If you discovered that somewhere in London, a man had decided to take 7000 white balloons and fill a room with them for you to have the most joyous time, would you pass it by? I wouldn’t. Taking that thought and what I kept on reading about Martin Creed’s latest offering on Twitter and TimeOut London, I just had to see it. I just had to experience the randomness, the wit and the ‘fun’ that everyone was experiencing. So my friend and I reached the Southbank Centre to see what the fuss was all about. It was worth it. It was SO worth it. It’s undoubtedly one of the best exhibitions I’ve visited since Karl Lagerfield’s exhibition at the Saatchi Gallery. Upon entering I thought I was going to get knocked out by this massive rotating neon sign saying ‘Mothers.’ Once I got my bearings, I realised exactly the point Creed wanted to make – when we are small, mothers are big and can be scary.
From then on, it was bloomin’ marvellous. Yeah, there are some things like a scrunched up paperball, blu tac on a wall and stacked desks and chairs that make you think, ‘what the hell?’ But that’s the beauty of it. It’s ridiculous but so witty! Of course Creed ends up mocking you. Some people might not even consider some of the pieces of work ‘art.’ However, he’s laid out work that makes you question what on earth it means. His work intrigues you and is thought provoking. It makes you giggle and furrow your brow in total confusion as to why it’s there. He got a reaction out of me, and that’s exactly why the exhibition works so wonderfully.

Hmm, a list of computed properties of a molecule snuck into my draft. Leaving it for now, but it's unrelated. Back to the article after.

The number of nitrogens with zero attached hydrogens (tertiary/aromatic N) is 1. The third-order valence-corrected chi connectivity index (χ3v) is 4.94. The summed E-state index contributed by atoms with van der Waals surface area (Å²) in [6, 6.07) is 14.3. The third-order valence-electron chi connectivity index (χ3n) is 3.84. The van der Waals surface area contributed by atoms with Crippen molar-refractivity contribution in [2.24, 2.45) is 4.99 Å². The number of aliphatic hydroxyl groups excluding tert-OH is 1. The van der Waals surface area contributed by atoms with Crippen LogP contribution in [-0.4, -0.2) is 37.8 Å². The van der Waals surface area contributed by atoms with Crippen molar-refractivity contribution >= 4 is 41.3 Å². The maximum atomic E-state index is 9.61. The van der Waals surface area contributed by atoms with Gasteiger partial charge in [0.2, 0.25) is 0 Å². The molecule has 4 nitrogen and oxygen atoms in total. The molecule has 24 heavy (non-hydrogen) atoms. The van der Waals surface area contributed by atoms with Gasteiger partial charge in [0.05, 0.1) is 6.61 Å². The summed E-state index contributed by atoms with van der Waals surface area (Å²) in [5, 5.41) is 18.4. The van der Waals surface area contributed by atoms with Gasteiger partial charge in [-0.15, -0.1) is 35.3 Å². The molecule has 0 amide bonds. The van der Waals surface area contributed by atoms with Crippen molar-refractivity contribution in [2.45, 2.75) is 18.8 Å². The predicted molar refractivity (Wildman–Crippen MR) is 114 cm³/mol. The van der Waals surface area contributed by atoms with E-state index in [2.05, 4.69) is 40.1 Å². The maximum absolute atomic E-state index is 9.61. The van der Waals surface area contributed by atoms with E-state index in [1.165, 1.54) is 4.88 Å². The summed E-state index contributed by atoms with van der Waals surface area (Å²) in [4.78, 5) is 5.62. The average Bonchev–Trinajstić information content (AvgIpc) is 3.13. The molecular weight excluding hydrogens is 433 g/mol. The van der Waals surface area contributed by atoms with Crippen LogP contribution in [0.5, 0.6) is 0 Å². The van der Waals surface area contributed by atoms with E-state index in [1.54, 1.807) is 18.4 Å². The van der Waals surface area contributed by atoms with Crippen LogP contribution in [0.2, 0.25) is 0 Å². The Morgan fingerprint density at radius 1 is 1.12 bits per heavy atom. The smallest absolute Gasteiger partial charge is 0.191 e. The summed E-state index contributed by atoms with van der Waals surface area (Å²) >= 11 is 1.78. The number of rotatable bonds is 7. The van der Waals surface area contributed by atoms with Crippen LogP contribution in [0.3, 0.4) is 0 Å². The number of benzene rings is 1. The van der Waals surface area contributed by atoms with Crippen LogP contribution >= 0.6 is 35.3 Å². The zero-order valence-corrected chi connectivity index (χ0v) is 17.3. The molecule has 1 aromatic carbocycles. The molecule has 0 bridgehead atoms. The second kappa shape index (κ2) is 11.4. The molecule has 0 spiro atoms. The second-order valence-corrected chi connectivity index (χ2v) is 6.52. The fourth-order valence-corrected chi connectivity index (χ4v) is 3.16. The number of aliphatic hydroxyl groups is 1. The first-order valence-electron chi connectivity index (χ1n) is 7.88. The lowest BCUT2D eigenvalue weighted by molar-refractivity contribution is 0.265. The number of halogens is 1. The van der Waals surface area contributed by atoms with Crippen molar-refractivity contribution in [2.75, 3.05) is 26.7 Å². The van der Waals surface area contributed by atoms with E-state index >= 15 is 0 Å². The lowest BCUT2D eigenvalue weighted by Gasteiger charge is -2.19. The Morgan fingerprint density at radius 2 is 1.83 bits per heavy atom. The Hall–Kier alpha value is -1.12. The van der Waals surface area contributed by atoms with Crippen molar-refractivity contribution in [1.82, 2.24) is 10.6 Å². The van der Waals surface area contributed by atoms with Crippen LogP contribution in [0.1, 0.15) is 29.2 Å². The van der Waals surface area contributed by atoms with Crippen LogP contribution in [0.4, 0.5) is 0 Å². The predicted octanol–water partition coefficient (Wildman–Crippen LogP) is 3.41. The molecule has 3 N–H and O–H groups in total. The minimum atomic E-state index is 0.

It would be unfair of me to give everything away but all I can say is, you need to get down there! For adults and kids, it’s a delightful exhibition. My favourite part was definitely the moment a speaker with the sound of a man blowing raspberries, led to kids rolling on the floor with laughter. Everytime a raspberry was blown, the kids would laugh loudly again. Ooo and Work No. 200 Half the air in a given space – the awesome room of balloons transforms you into a hyper kid with static hair. Just for that, it’s worth a visit.